Should I Sleep Train?

by | Jan 14, 2020

I’ve spent a lot of time knee-deep in the field of pediatric sleep. I’ve dedicated my professional (and personal) life to helping parents teach their children sustainable, long-lasting, healthy sleep habits so that every family member can get the rest they need. Implementing healthy sleep habits – whether it’s laying a strong foundation for a newborn or helping a 10-month-old sleep through the night – is a no brainer for me, and obviously I am a huge proponent of it. That being said, sometimes I forget that many other parents struggle with the decision of whether or not they need to sleep train in the first place.

I’m going to insert a little caveat here: the phrase “sleep training” gets a very bad rap. Whether this stems from older, more extreme methods, or the plethora of misinformation discoverable with a few clicks of your mouse, sleep training IS NOT leaving your baby in the crib to cry for hours, ignoring your baby’s hunger cues, or any type of one-size-fits-all behavior modification. Want to know more about what sleep training (with Oh Baby) actually means?

What You Should Know About Being a Pediatric Sleep Coach.

What is Sleep Training?

The question of whether or not to sleep train really only comes up when parents are struggling with sleep to begin with. Perhaps their newborn is fighting sleep in the late afternoons, or their previously wonderful sleeper is suddenly taking hours to go down at bedtime and waking up several times during the night. Occasionally, I will work with families who have heard sleep horror stories from loved-ones and want to start off on the right foot. Regardless of what brings families to me, the common theme is that they are tired of being tired!

When deciding whether or not sleep training is worth it, consider the impact you’ll be making…

1. It Helps Your Baby

Overall, the number one reason to sleep train is because it is the most beneficial for your baby. Babies who are sleep deprived are fussier, more irritable, less motivated to learn about their environment, and generally do not thrive as much as they would if they got an appropriate amount of sleep.

Once babies have developed the skills needed for independent sleep, they are able to easily fall asleep at bedtime (and naps), connect their sleep cycles throughout the night, and only wake up when their body is fully rejuvenated and ready to be awake. A baby who has not yet developed these critical skills will struggle to fall asleep without significant assistance, wake up between sleep cycles for more assistance, and have trouble sleeping for long stretches of time. Think about how you feel the morning after you’re up every hour or two. Probably pretty fuzzy and out of it. Now multiply that by every night your baby has not been sleeping well. That’s a long time to be so tired (and I bet you are right there with them!)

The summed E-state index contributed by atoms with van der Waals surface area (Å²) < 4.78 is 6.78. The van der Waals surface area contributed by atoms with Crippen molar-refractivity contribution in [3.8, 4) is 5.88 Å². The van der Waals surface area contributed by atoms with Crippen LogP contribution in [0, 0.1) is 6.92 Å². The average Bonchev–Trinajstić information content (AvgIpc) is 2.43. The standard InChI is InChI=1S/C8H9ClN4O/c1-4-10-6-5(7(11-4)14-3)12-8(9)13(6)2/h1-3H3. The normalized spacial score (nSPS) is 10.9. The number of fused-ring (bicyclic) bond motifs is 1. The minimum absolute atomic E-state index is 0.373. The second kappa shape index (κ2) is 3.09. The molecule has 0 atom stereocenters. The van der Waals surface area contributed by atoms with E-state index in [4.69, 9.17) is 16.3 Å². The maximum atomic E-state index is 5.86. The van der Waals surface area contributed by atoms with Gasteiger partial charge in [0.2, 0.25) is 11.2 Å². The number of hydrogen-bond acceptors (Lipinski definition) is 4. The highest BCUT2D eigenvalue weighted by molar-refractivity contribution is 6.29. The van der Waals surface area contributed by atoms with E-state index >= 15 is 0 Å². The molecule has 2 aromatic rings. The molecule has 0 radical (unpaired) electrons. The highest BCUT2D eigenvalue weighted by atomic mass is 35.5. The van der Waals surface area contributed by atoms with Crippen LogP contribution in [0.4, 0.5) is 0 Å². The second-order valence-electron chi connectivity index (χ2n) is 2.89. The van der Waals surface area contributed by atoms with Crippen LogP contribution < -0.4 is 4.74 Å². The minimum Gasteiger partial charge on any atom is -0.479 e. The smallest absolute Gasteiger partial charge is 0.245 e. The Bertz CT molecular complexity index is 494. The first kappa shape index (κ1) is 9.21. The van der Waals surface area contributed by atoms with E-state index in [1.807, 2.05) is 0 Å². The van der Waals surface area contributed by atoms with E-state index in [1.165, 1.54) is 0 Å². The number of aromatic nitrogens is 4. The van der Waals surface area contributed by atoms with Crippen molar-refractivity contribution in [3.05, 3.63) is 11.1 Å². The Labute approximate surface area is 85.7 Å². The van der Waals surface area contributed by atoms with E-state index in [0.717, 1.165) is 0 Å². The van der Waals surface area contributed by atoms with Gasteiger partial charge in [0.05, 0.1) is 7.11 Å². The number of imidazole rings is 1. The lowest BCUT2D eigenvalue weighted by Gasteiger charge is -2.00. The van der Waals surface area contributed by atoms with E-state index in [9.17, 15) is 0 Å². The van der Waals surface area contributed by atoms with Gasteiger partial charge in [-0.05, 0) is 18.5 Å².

2. It’s Good for Mom (and Dad & The Whole Family)

If baby isn’t sleeping, mom (and dad and/or other caretakers) are probably not sleeping either. While it’s hard to admit – especially in our current culture – lack of sleep is incredibly harmful to caregivers, especially mothers. Lack of sleep dramatically increases the chances of post-partum disorders such as anxiety and depression, not to mention the impacts that sleep deprivation can have on daily tasks such as driving a car, succeeding at work, or caring for other children. When you are sleep deprived, it is near impossible to perform at peak levels in all areas of life.

3. It Evokes Confidence & Predictability

Aside from better sleep (and all its health and emotional benefits), one of my favorite things about sleep training is that it empowers parents to feel confident about their child’s sleep situation. Most of the time, families come to me because they are spending hours trying to get their little ones to sleep only to be awoken soon after to do it all over again. After sleep training, families have a predictable bedtime, their little ones fall asleep on their own within minutes, and they know that they have 11-12 hours of peace ahead of them. During the day, parents can plan activities and run errands with less stress because they know exactly when their little one is going to need a nap and about how long they will sleep. Even for the most go-with-the-flow families, this predictability can go a long way in helping ease the parenting journey.

And even better than predictability is the confidence parents have in keeping sleep on track. After working together, many parents of Oh Baby Graduates tell me that they feel as though they’ve become the “sleep expert” and can effectively troubleshoot whenever an issue arises. Whether they’re navigating travel and time-zone changes, teething and seasonal illnesses, or schedule shifts stemming from dropping a nap, these parents are pros. (But of course, I’m never far away if they want someone else to do the thinking for them!) 

There are so many more advantages to sleep training, and the most enjoyed benefits will be different for each family. But one thing’s for sure: there’s really no downside to getting better sleep!

If you think your family is ready to sleep train, please know that you don’t have to do this alone! Let’s work together to come up with a customized plan of action that meets your baby where he or she is at developmentally and aligns with your family’s lifestyle and values. I’d love to support you on your sleep journey.

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If you’re exhausted, totally overwhelmed by your child’s sleep habits, or looking for answers to the sleep questions that keep you up at night (literally), then you’ve come to the right place. I’m Jamie, founder of Oh Baby Consulting, and my goal is to help your family get the sleep you need to not just survive, but thrive!

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